Healthy Expansion Expected in 2005 and 2006 But Challenges Loom, ADO Says

News Release | 8 September 2005

MANILA, PHILIPPINES - Developing Asia's healthy expansion is expected to continue, with growth projected of 6.6% in both 2005 and 2006, according to a major report released today by ADB. But the impact of higher oil prices constitutes a major source of uncertainty.

In 2005, solid performance at regional level masks some important revisions at country and subregional levels, according to the Asian Development Outlook 2005 Update (Update), a supplement to ADB's flagship publication that forecasts economic trends in the region.

The forecast of 6.6% growth for 2005 represents a small upward revision and next year's projection is unchanged from the projections of the Asian Development Outlook 2005 (ADO 2005) released in April. The Update revises up growth projections for the People's Republic of China (PRC), which carries a large weight in the regional aggregate, for both 2005 and 2006, and, in 2006, for India, another large regional economy.

Projections have also been revised up slightly to 6.9% for East Asia for 2005, driven by the higher than anticipated full-year growth of the PRC of 9.2%, propelled by rising investment and larger net exports. For the rest of East Asia, though, growth is revised down to 3.8%, from the 4.4% foreseen in ADO 2005, due to slower export growth.

Next year's growth projection for East Asia is marginally down from the ADO 2005 forecast at 6.9%, with a small upward revision for the PRC offset by downward revisions for the Republic of Korea and Taipei,China.

Growth in South Asia is on track for 2005, with India continuing to expand at a brisk pace, Pakistan posting its fastest growth in more than two decades, and Bangladesh growing steadily. India's outlook continues to look bullish in 2006, lifting the subregional average for South Asia to 6.6% compared to the 6.2% forecast in ADO 2005. Here, strengthening fundamentals and the impact of large infrastructure investments are likely to outweigh the negative effect of high oil prices.

But a variety of factors have dimmed the outlook this year in Southeast Asia, including poor harvests and high oil prices particularly hitting Philippines and Thailand, and a slowdown in the global electronics sector affecting Malaysia and the Philippines. These negative developments are to some degree offset by continuing robust growth in Viet Nam and an improving investment climate in Indonesia. But overall, 2005 growth in Southeast Asia has been revised down to 5.0% from 5.4%.

For 2006, Southeast Asia's economic growth should pick up, but at 5.4%, a slightly slower rate than predicted in ADO 2005. In Thailand, the factors that held expansion in check (including the affects of the tsunami) during 2005 should recede. The global electronics sector should also bottom out and by 2006 begin a new expansionary phase, which would help lift exports and growth in Malaysia and the Philippines.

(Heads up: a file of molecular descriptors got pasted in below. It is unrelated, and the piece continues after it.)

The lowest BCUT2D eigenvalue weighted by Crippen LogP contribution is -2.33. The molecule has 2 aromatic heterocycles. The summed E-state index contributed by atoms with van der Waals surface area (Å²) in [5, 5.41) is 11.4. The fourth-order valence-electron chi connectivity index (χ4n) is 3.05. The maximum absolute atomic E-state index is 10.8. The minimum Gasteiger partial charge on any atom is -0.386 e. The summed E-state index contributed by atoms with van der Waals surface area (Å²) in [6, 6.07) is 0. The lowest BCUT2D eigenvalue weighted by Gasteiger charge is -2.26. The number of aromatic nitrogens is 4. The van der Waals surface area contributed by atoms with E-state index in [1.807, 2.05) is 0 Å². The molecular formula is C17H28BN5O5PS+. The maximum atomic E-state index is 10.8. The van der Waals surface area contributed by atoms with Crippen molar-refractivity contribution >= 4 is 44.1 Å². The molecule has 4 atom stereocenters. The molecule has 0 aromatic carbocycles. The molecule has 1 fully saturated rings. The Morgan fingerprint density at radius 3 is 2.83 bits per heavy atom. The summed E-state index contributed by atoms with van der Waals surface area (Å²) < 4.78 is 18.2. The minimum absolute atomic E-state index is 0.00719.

So far, Central Asia's net oil exporters have benefited from the higher oil prices and new production capacity, to the degree that subregional growth in 2005 is expected to top 9%. With the high oil prices expected to continue through 2006, the Update has revised up projected growth for next year to 9.4% from 8.8%.

"The overall outlook for developing Asia is more uncertain than earlier in the year, with some risks now being more accentuated," the Update says.

As a large net oil importer and a comparatively energy-inefficient region, Asia is particularly vulnerable to high oil prices. Even net oil exporters such as Kazakhstan, Papua New Guinea, and Viet Nam, also face challenges when oil prices soar. Across Asia, countries need to adjust to the possibility that high oil prices are here for some time.

"Oil prices have risen by almost 75% since the beginning of 2005. Across the region, signs of strain are beginning to show. Failure to adjust could put prospects at risk." says Ifzal Ali, ADB's Chief Economist.

Other risks include the possibility that growth might slow in the US and threats of virulent diseases and terrorist attacks.

"Despite all of this, we continue to be cautiously optimistic on developing Asia," Mr. Ali adds. "The healthy expansion is expected to continue drawing on strong internal dynamics, particularly, growth in the PRC and structural improvements in South Asia."